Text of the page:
It's been ten years since I packed my mother's suitcase, helped her dress, and guided her down the front sidewalk of her home and into the back seat of a friend's car. In my pocket were our tickets--round trip--from Dallas to Boston and back again.

None of us knew how weak my mom really was, or that just over a month later, in the quiet of my living room, with Christmas tree lights sparkling and the family gathered round, she would take a flight of a different kind.

Or that ten years would pass so quickly, and with each year, the pain of her loss would ease.

That is, until the marker of time--one year, two years, five years, ten--brings it back, fresh and raw. And I am once again walking down that concrete walk. Only this time, with every step, I know we won't be needing the return tickets after all.

Wednesday, November 21, 2007

Get Real!

Blessed are the pure in heart, for they shall see God.
- The Sermon on the Mount.

Jesus spoke to them at once. 'Don't be afraid,' he said. 'Take courage! I am here!'
- Mark 6:50

After Jesus fed the 5 thousand, he insisted that his disciples get into a boat and make their way to Bethsaida -- He would catch up with them later. He lingered with the crowds, said good-byes and sent them home, then retreated to the hills. In darkness and solitude he communed with his Father, praying through the night into the early morning hours. He was fully aware of his trainees' predicament. They were straining every muscle as they struggled against the wind and waves, trying to get to the further shore.

Jesus let them struggle for hours, and then around 3 a.m. he descended the hilly terrain, and in the darkness made his way to the lake below. Stepping across the threshold that separated land from water, he began to walk the peaks and valleys of the tumultuous waves. The foaming cauldron did not swallow him, and he steadily shrank the distance between him and the bobbing, rolling boat. The disciples caught a glimpse of him, and an even a deeper fear than the raging storm gripped them -- they believed Jesus was a ghost!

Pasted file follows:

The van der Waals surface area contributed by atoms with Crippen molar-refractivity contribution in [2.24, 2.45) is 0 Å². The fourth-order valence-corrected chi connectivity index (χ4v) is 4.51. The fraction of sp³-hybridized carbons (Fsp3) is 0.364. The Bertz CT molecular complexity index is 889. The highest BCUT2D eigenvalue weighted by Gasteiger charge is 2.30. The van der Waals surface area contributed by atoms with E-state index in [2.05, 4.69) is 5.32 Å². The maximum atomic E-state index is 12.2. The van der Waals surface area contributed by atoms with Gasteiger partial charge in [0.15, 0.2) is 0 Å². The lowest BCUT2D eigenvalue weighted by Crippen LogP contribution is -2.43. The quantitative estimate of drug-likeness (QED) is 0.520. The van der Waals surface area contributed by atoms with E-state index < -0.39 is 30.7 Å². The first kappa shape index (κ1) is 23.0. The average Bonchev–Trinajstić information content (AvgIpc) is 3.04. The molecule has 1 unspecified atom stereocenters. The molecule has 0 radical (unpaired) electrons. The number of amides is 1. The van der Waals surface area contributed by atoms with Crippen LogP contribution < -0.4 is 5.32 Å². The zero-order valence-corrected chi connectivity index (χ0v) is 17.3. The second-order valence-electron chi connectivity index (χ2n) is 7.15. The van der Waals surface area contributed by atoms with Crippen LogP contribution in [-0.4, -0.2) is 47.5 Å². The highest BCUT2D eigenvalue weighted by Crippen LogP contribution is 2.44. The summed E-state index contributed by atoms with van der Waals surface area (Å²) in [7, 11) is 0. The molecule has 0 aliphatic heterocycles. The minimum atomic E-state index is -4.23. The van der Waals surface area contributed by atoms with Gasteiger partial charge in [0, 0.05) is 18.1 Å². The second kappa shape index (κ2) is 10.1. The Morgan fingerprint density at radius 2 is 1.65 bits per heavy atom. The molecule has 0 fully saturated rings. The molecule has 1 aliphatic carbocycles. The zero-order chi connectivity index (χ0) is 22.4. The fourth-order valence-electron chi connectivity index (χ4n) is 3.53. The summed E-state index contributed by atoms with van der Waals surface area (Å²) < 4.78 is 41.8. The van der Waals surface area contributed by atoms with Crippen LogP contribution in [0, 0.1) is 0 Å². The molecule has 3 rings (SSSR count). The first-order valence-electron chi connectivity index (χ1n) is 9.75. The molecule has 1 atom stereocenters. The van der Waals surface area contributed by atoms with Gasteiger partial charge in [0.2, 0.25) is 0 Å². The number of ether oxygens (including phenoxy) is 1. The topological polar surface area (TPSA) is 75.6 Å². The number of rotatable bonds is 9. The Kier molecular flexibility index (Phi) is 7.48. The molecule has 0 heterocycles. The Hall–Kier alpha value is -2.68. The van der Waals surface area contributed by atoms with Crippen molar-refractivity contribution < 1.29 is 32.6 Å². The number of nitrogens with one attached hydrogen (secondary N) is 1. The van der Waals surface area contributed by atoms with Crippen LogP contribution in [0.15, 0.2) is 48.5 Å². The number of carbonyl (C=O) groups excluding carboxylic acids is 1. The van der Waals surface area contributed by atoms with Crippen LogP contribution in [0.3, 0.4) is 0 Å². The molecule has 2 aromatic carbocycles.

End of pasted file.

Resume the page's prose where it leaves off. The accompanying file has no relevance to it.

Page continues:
In retelling the story, the gospel writer Mark gives us a P.S. that explains why fear filled their hearts(51-52). We are told that in a matter of a few short hours Christ's hand-picked leaders had forgotten the miracles of the loaves. Their faulty memory was the result of calloused hearts. They could not see Jesus. They could not redefine reality.

Jesus' response to their terror is quoted at the top of this post. If you think about it, he told those Building Blocks of his future church, Reality is not as you see it. Jesus told them that the circumstances he engineered were not for the purpose of spawning fear, but opportunities to display courage. Yet their false interpretation of the situation paralyzed their faith.

We are reminded that only a heart purified by faith can see the deeper reality of our ever-changing circumstances -- blessed are the pure in heart, for they shall see God. Reality cannot be seen until our hearts are cleansed through the words Jesus speaks to our circumstances every time, "Don't be afraid, instead take courage. I am here!"

Tuesday, November 20, 2007

Here's Your Sign!

Set up road signs; put up guideposts. Take note of the highway, the road that you take. Jeremiah 31:21

You could probably tell anyone where every STOP sign is in your daily commute. It is the one sign that demands our attention. You miss that one and it could cost you a fine or even be fatal. But you also pass many signs, such as: MERGE, YIELD, ONE WAY, DO NOT ENTER, DIVIDED HIGHWAY, SOFT SHOULDER, NO SHOULDER, LANE ENDS, and numerous street signs. You are so familiar with them you barely give them notice. You just cruise along oblivious to the many other signs.